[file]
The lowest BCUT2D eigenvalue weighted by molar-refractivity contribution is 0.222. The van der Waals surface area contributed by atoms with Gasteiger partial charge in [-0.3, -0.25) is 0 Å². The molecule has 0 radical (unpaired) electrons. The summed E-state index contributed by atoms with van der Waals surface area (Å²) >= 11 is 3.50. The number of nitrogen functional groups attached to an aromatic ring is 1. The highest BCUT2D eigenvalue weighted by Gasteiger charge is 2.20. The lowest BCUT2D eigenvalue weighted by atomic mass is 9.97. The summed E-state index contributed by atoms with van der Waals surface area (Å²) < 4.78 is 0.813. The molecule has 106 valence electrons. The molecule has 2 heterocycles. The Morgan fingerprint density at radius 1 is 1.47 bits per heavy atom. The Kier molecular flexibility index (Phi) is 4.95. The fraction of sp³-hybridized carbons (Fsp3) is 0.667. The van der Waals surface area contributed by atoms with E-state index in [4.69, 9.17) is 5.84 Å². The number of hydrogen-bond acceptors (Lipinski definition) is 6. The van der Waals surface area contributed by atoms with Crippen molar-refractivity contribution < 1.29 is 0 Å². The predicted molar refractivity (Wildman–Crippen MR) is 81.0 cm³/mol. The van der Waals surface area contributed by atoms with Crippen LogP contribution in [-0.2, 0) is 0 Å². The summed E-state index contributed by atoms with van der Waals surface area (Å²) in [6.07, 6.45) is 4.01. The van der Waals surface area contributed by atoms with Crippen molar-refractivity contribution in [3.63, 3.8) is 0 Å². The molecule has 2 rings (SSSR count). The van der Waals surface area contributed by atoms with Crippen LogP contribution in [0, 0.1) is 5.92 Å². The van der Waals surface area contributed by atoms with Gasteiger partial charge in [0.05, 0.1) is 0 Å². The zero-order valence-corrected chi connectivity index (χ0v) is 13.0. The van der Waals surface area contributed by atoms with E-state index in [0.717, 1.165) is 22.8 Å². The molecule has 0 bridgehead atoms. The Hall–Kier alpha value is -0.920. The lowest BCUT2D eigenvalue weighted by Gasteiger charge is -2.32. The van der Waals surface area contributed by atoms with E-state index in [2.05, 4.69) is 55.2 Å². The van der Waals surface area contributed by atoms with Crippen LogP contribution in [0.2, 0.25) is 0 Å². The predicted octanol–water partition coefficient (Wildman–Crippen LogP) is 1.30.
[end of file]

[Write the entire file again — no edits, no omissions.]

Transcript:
The lowest BCUT2D eigenvalue weighted by molar-refractivity contribution is 0.222. The van der Waals surface area contributed by atoms with Gasteiger partial charge in [-0.3, -0.25) is 0 Å². The molecule has 0 radical (unpaired) electrons. The summed E-state index contributed by atoms with van der Waals surface area (Å²) >= 11 is 3.50. The number of nitrogen functional groups attached to an aromatic ring is 1. The highest BCUT2D eigenvalue weighted by Gasteiger charge is 2.20. The lowest BCUT2D eigenvalue weighted by atomic mass is 9.97. The summed E-state index contributed by atoms with van der Waals surface area (Å²) < 4.78 is 0.813. The molecule has 106 valence electrons. The molecule has 2 heterocycles. The Morgan fingerprint density at radius 1 is 1.47 bits per heavy atom. The Kier molecular flexibility index (Phi) is 4.95. The fraction of sp³-hybridized carbons (Fsp3) is 0.667. The van der Waals surface area contributed by atoms with E-state index in [4.69, 9.17) is 5.84 Å². The number of hydrogen-bond acceptors (Lipinski definition) is 6. The van der Waals surface area contributed by atoms with Crippen molar-refractivity contribution < 1.29 is 0 Å². The predicted molar refractivity (Wildman–Crippen MR) is 81.0 cm³/mol. The van der Waals surface area contributed by atoms with Crippen LogP contribution in [-0.2, 0) is 0 Å². The summed E-state index contributed by atoms with van der Waals surface area (Å²) in [6.07, 6.45) is 4.01. The van der Waals surface area contributed by atoms with Crippen molar-refractivity contribution in [3.63, 3.8) is 0 Å². The molecule has 2 rings (SSSR count). The van der Waals surface area contributed by atoms with Crippen LogP contribution in [0, 0.1) is 5.92 Å². The van der Waals surface area contributed by atoms with Gasteiger partial charge in [0.05, 0.1) is 0 Å². The zero-order valence-corrected chi connectivity index (χ0v) is 13.0. The van der Waals surface area contributed by atoms with E-state index in [0.717, 1.165) is 22.8 Å². The molecule has 0 bridgehead atoms. The Hall–Kier alpha value is -0.920. The lowest BCUT2D eigenvalue weighted by Gasteiger charge is -2.32. The van der Waals surface area contributed by atoms with E-state index in [2.05, 4.69) is 55.2 Å². The van der Waals surface area contributed by atoms with Crippen LogP contribution in [0.2, 0.25) is 0 Å². The predicted octanol–water partition coefficient (Wildman–Crippen LogP) is 1.30.